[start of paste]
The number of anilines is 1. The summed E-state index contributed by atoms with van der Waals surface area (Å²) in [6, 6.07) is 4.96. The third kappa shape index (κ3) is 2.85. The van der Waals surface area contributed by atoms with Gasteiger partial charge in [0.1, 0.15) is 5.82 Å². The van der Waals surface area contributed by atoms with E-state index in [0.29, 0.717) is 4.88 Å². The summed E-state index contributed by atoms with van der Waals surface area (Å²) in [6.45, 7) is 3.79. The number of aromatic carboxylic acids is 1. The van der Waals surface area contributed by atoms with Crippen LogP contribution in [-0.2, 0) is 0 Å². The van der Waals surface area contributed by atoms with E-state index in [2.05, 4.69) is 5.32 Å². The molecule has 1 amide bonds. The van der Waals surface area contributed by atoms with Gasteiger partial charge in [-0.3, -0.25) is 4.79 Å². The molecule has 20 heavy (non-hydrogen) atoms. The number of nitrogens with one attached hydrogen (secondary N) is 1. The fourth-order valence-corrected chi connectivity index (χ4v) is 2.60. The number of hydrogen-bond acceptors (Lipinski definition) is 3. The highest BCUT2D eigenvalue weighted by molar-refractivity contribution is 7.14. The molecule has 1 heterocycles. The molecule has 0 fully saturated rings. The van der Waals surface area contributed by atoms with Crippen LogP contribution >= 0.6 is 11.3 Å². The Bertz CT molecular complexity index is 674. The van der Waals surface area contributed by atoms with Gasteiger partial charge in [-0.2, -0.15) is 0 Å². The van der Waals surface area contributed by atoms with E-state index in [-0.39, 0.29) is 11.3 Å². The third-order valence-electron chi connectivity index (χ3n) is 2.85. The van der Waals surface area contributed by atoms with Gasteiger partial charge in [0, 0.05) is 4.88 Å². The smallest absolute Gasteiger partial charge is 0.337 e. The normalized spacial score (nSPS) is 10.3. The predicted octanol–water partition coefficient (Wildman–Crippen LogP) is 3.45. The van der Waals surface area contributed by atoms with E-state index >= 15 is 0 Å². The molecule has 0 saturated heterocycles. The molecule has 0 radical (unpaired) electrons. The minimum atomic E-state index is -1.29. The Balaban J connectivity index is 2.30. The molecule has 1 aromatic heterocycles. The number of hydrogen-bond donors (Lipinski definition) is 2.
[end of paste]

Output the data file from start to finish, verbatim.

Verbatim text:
The number of anilines is 1. The summed E-state index contributed by atoms with van der Waals surface area (Å²) in [6, 6.07) is 4.96. The third kappa shape index (κ3) is 2.85. The van der Waals surface area contributed by atoms with Gasteiger partial charge in [0.1, 0.15) is 5.82 Å². The van der Waals surface area contributed by atoms with E-state index in [0.29, 0.717) is 4.88 Å². The summed E-state index contributed by atoms with van der Waals surface area (Å²) in [6.45, 7) is 3.79. The number of aromatic carboxylic acids is 1. The van der Waals surface area contributed by atoms with Crippen LogP contribution in [-0.2, 0) is 0 Å². The van der Waals surface area contributed by atoms with E-state index in [2.05, 4.69) is 5.32 Å². The molecule has 1 amide bonds. The van der Waals surface area contributed by atoms with Gasteiger partial charge in [-0.3, -0.25) is 4.79 Å². The molecule has 20 heavy (non-hydrogen) atoms. The number of nitrogens with one attached hydrogen (secondary N) is 1. The fourth-order valence-corrected chi connectivity index (χ4v) is 2.60. The number of hydrogen-bond acceptors (Lipinski definition) is 3. The highest BCUT2D eigenvalue weighted by molar-refractivity contribution is 7.14. The molecule has 1 heterocycles. The molecule has 0 fully saturated rings. The van der Waals surface area contributed by atoms with Crippen LogP contribution >= 0.6 is 11.3 Å². The Bertz CT molecular complexity index is 674. The van der Waals surface area contributed by atoms with Gasteiger partial charge in [-0.2, -0.15) is 0 Å². The van der Waals surface area contributed by atoms with E-state index in [-0.39, 0.29) is 11.3 Å². The third-order valence-electron chi connectivity index (χ3n) is 2.85. The van der Waals surface area contributed by atoms with Gasteiger partial charge in [0, 0.05) is 4.88 Å². The smallest absolute Gasteiger partial charge is 0.337 e. The normalized spacial score (nSPS) is 10.3. The predicted octanol–water partition coefficient (Wildman–Crippen LogP) is 3.45. The van der Waals surface area contributed by atoms with E-state index >= 15 is 0 Å². The molecule has 0 saturated heterocycles. The molecule has 0 radical (unpaired) electrons. The minimum atomic E-state index is -1.29. The Balaban J connectivity index is 2.30. The molecule has 1 aromatic heterocycles. The number of hydrogen-bond donors (Lipinski definition) is 2.